Honda Motorcycles and Scooters India (HMSI), the Indian subsidiary of the Japanese auto giant, revealed the 2018 Activa 5G at the recently concluded Auto Expo 2018. This new model of the Honda Activa is expected to launch in near future. It will be a full model replacement of the Activa 4G and will likely cost marginally more.
Prices of the new Honda Activa 5G will likely start around Rs 52,000. Basically, the 5G is a minor facelift of the 4G, which means you get exactly the same engine and the same base design. However, HMSI has tried injecting some freshness into its highly popular scooter by giving it some new features and colours. Akin to its predecessors, the Activa 5G will offer a good mix of mileage and refinement. Here’s our new Honda Activa 5G vs Activa 4G comparison to highlight the 5 important things you should know about the new scooter.
Honda Activa 5G
Like we said, the Activa 5G is merely a minor facelift of the earlier version. Hence, the base design of the scooter remains exactly the same. That said, there are a few styling updates that make the new scooter look slightly fresher and more stylish. These updates include a new LED headlamp with integrated daytime LED running lights and chrome garnishes to spice up the things a fair bit. In the side profile, the only change is in the form of the new 5G badges. Other than this, there’s absolutely nothing to tell the new and the old scooters apart.
Honda Activa 5G
The Activa 4G has been available in as many as 7 colours – Black, Imperial Red Metallic, Trance Blue Metallic, Matte Axis Grey Metallic, Pearl Amazing White, Majestic Brown Metallic, and Matte Selene Silver Metallic. The Activa 5G will get two new colour options – Dazzle Yellow Metallic and Pearl Spartan Red. It’s not known if the two new colours will be an addition or a replacement for two of the earlier colour schemes. Still, it’s pretty much for sure that the new colours will enhance the visual appeal of the scooter by at least a slight margin.
Another highlight of the new Activa 5G is its digital-analog speedo cluster. In comparison, the Activa 4G offers a fully analog speedo. For the 5G, HMSI has provided an analog speedometre with a multi-information display for the fuel indicator and the odometer. There’s also an ECO mode and a service due indicator. While not a big change, we are pretty sure that the new instrument console will enhance the appeal of the popular scooter.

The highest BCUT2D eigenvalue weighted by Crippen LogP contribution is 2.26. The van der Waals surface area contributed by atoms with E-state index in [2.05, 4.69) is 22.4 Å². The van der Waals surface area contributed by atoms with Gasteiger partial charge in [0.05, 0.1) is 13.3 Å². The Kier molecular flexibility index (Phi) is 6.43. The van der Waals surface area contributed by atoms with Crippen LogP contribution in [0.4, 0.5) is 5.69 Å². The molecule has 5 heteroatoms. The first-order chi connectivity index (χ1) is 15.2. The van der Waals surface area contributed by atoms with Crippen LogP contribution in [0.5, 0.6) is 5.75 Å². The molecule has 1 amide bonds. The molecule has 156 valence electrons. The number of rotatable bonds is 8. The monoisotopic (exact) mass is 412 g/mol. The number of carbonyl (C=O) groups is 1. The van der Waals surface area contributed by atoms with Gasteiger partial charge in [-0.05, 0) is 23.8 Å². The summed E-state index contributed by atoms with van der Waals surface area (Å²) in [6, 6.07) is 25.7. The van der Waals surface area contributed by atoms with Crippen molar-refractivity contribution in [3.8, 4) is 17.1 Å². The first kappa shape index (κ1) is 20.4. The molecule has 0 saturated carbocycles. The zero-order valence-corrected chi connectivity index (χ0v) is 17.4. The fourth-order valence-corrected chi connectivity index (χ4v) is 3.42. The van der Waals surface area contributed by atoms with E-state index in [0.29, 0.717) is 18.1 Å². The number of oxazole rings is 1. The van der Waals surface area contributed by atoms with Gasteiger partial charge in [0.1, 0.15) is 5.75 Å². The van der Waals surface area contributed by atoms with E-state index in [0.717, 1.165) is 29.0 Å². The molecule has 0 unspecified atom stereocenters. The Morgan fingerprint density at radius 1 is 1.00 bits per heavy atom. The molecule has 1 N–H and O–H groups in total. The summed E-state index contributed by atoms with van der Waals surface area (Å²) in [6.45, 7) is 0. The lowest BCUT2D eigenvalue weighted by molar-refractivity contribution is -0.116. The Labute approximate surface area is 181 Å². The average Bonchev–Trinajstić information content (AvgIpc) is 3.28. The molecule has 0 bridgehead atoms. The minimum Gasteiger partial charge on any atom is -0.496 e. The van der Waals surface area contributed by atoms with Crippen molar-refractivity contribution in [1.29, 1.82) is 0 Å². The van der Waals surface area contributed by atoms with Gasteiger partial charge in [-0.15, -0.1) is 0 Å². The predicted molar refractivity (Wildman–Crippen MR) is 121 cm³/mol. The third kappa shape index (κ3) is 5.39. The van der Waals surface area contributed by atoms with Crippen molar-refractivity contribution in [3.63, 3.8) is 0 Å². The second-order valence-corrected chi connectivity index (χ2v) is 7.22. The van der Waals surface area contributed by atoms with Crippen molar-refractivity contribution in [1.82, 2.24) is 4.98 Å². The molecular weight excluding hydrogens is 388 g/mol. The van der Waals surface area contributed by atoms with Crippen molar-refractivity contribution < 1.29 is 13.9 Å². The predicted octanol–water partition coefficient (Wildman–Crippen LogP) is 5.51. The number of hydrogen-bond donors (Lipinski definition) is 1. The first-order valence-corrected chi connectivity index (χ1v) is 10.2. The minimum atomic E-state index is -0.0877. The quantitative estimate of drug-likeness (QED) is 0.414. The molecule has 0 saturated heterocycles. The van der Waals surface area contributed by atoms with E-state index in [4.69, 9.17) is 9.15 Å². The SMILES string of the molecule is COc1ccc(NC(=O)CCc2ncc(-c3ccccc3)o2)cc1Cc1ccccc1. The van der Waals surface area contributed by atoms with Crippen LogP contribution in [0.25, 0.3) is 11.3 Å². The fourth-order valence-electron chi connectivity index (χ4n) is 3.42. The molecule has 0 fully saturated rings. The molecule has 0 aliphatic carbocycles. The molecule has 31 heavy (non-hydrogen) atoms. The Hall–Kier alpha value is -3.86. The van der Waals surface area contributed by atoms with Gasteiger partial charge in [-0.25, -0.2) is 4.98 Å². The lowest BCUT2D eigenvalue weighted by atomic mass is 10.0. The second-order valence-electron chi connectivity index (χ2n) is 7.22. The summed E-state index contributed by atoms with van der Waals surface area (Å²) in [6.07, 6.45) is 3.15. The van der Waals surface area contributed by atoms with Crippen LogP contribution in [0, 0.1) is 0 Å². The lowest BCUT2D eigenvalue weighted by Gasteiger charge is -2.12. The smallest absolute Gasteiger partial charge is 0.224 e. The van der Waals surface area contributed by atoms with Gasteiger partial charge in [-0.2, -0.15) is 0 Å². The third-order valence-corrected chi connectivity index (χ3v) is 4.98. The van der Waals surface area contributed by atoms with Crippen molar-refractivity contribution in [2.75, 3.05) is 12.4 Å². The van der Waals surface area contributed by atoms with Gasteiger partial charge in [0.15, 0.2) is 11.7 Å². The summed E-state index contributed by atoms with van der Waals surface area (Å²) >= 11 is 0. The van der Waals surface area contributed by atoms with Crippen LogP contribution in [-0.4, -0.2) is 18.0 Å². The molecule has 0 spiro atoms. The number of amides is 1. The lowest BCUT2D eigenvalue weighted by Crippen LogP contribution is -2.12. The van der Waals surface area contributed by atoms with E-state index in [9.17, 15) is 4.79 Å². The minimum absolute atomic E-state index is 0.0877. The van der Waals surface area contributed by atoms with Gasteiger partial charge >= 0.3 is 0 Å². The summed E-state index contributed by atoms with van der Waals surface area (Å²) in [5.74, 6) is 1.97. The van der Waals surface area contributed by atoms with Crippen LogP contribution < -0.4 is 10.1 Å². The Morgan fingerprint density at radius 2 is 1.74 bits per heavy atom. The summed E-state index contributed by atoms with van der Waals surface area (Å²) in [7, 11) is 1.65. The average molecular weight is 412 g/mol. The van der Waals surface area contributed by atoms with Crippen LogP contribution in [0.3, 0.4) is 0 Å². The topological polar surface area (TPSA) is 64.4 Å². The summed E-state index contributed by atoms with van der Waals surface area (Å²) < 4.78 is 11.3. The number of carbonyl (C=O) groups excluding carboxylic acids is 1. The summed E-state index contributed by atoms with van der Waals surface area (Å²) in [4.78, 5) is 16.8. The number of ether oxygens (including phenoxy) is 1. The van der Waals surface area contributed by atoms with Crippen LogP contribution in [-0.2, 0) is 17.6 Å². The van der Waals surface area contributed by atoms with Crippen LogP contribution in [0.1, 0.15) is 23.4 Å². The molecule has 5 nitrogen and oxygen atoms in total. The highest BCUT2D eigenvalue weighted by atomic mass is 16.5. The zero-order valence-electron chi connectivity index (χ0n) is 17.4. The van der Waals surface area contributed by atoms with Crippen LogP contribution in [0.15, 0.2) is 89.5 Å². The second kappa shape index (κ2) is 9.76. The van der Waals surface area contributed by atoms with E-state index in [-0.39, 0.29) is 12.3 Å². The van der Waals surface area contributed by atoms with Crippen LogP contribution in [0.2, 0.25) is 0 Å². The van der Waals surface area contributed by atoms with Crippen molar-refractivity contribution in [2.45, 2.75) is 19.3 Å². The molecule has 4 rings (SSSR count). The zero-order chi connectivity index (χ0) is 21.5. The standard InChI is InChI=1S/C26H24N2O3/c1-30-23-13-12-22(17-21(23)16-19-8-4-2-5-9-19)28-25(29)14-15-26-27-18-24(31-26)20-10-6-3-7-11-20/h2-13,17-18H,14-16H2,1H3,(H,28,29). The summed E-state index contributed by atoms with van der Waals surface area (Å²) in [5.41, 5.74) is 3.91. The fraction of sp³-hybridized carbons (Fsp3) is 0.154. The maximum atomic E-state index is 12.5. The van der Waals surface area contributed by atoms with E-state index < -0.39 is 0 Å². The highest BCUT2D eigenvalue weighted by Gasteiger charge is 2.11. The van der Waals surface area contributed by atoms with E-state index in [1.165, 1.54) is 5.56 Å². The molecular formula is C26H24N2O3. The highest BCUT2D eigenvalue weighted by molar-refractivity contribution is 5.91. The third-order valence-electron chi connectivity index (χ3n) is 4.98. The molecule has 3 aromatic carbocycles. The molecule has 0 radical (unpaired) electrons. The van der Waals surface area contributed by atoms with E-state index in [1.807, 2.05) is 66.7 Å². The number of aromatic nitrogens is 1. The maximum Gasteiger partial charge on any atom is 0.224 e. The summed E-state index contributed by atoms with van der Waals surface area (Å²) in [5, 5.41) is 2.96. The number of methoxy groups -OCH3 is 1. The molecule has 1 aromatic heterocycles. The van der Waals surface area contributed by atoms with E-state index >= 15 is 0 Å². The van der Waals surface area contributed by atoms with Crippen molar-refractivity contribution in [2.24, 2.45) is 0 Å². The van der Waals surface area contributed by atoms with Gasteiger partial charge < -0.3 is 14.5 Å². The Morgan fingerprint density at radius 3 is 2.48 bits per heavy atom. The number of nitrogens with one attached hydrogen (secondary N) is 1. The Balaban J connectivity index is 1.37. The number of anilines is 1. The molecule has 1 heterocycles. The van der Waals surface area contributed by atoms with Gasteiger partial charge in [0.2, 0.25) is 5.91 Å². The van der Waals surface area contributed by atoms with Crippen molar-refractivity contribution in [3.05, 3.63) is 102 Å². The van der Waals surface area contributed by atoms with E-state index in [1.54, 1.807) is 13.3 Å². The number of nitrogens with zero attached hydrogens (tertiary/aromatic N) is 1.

While the new Activa 5G isn’t radically different from its predecessors, it’s actually the set of new features that make it more likable. These features not only contribute towards uplifting the styling but also make this automatic scooter more practical. One such new feature is the new seat lock mechanism, which is a part of the ignition lock system. Thanks to this new feature, It will be easy to open the seat as it can be done at the main lock system itself. This is a featre that was introduced by Honda in the new Grazia 125cc scooter. There’s also a new dual hooks arrangement to help you carry more stuff around. Other than this, the 5G comes with a LED headlamp with Daytime Running Lights. Being a LED unit, the new headlamp will put less stress on the battery than the halogen setup of the Activa 4G.
It’s said if it ain’t broke, don’t fix it. Following the same philosophy, HMSI has left the engine untouched. This isn’t suprising if you consider that the Activa’s engine has won a lot of brownie points for its refinement, frugality, and decent performance figures. Hence, the Activa 5G will launch with the same 110 cc, four stroke, fan-cooled petrol engine that powers the 4G. This motor benefits from HET (Honda Engine Technology), which helps optimize the mileage. The engine outputs a maximum power of 8 bhp along with a peak torque of 9 Nm. It comes mated to a CVT.
Our first ride with the Suzuki GSX-S750 at the Buddh International Circuit (BIC) was with the last lot of riders for the day, so when we rolled into the paddock, other riders were already wringing out the 749 cc, in-line four motor on the back straight. I like the sound - it's sweet, in a sort of high pitch wail which is immediately endearing. After all, a performance motorcycle should sound the part. So, the new Suzuki GSX-S750 got my vote for the music it makes, even before I got to straddle the bike.
(The Suzuki GSX-S750 is a very nice sounding performance naked)
But then, there are other so-called entry-level and even middleweight performance bikes in the market which are all sound, but no go, so I reserved my enthusiasm (or disappointment, whichever the case may be) for later, till after I get to spend a few laps at the BIC astride the GSX-S750. Will it be as endearing a performer as it sounds? Will it have the zing, that extra something, which makes a good bike truly special? Or will it leave me wanting for more?
The Suzuki GSX-S750 looks uncannily similar to its bigger sibling, the GSX-S1000
How does it ride?
Getting out of the pit lane, I took my time babying the GSX-S750 for the first few corners. But then the intake whine of the in-line four with the wailing exhaust note became just too tempting to get into a steady groove. Performance is silky smooth, just the way a Japanese in-line four is expected to be, gearshifts are slick and precise, and the rev limiter kicks in as I accelerate through the gears on the back straight, before it's time to brake hard and take the right hander into the fourth corner of the circuit. There's no slipper clutch, but the clutch isn't so heavy to give your hand a workout, particularly in everyday riding situations. How it handles the urban grind will be a different story altogether.